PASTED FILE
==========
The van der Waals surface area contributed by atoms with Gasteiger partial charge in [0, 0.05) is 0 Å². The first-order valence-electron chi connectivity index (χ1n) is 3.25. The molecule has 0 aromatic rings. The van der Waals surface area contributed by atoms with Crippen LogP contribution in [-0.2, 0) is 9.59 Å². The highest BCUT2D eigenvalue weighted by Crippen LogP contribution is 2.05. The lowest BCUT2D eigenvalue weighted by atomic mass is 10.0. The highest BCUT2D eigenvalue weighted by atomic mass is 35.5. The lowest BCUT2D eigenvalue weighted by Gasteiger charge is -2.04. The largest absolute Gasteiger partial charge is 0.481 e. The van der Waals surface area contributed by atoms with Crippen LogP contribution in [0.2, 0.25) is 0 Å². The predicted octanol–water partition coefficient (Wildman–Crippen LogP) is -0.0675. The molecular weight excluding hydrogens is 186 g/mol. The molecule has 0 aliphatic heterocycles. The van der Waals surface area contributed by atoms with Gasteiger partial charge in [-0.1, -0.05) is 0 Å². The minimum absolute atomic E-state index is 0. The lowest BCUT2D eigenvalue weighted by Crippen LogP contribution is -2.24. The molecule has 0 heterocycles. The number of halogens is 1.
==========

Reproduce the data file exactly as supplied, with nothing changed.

The van der Waals surface area contributed by atoms with Gasteiger partial charge in [0, 0.05) is 0 Å². The first-order valence-electron chi connectivity index (χ1n) is 3.25. The molecule has 0 aromatic rings. The van der Waals surface area contributed by atoms with Crippen LogP contribution in [-0.2, 0) is 9.59 Å². The highest BCUT2D eigenvalue weighted by Crippen LogP contribution is 2.05. The lowest BCUT2D eigenvalue weighted by atomic mass is 10.0. The highest BCUT2D eigenvalue weighted by atomic mass is 35.5. The lowest BCUT2D eigenvalue weighted by Gasteiger charge is -2.04. The largest absolute Gasteiger partial charge is 0.481 e. The van der Waals surface area contributed by atoms with Crippen LogP contribution in [0.2, 0.25) is 0 Å². The predicted octanol–water partition coefficient (Wildman–Crippen LogP) is -0.0675. The molecular weight excluding hydrogens is 186 g/mol. The molecule has 0 aliphatic heterocycles. The van der Waals surface area contributed by atoms with Gasteiger partial charge in [-0.1, -0.05) is 0 Å². The minimum absolute atomic E-state index is 0. The lowest BCUT2D eigenvalue weighted by Crippen LogP contribution is -2.24. The molecule has 0 heterocycles. The number of halogens is 1.